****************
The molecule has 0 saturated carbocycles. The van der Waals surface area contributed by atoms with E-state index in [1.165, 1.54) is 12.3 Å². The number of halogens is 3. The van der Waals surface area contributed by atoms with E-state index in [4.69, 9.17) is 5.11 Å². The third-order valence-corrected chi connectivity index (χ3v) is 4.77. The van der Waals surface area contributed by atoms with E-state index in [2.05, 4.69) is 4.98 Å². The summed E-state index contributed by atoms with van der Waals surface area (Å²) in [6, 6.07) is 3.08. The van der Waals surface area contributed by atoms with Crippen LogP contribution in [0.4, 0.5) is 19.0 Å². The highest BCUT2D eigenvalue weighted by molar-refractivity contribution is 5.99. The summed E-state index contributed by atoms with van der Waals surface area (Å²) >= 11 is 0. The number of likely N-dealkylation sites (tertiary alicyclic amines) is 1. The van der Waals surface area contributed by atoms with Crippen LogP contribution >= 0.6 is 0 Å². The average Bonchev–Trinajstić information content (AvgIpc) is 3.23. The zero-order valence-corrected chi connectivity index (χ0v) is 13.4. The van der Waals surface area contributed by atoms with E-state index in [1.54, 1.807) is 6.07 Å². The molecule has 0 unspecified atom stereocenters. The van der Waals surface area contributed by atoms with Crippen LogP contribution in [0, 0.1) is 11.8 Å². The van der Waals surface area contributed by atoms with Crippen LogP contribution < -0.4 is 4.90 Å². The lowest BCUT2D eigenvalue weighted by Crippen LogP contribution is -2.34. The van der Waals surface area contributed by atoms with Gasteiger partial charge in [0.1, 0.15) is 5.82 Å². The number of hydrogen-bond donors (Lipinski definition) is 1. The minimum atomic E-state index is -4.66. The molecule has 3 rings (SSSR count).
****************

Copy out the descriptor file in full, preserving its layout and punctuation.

The molecule has 0 saturated carbocycles. The van der Waals surface area contributed by atoms with E-state index in [1.165, 1.54) is 12.3 Å². The number of halogens is 3. The van der Waals surface area contributed by atoms with E-state index in [4.69, 9.17) is 5.11 Å². The third-order valence-corrected chi connectivity index (χ3v) is 4.77. The van der Waals surface area contributed by atoms with E-state index in [2.05, 4.69) is 4.98 Å². The summed E-state index contributed by atoms with van der Waals surface area (Å²) in [6, 6.07) is 3.08. The van der Waals surface area contributed by atoms with Crippen LogP contribution in [0.4, 0.5) is 19.0 Å². The highest BCUT2D eigenvalue weighted by molar-refractivity contribution is 5.99. The summed E-state index contributed by atoms with van der Waals surface area (Å²) >= 11 is 0. The number of likely N-dealkylation sites (tertiary alicyclic amines) is 1. The van der Waals surface area contributed by atoms with Crippen LogP contribution >= 0.6 is 0 Å². The average Bonchev–Trinajstić information content (AvgIpc) is 3.23. The zero-order valence-corrected chi connectivity index (χ0v) is 13.4. The van der Waals surface area contributed by atoms with E-state index in [1.54, 1.807) is 6.07 Å². The molecule has 0 unspecified atom stereocenters. The van der Waals surface area contributed by atoms with Crippen LogP contribution in [0, 0.1) is 11.8 Å². The van der Waals surface area contributed by atoms with Crippen LogP contribution < -0.4 is 4.90 Å². The lowest BCUT2D eigenvalue weighted by Crippen LogP contribution is -2.34. The van der Waals surface area contributed by atoms with Gasteiger partial charge in [0.1, 0.15) is 5.82 Å². The number of hydrogen-bond donors (Lipinski definition) is 1. The minimum atomic E-state index is -4.66. The molecule has 3 rings (SSSR count).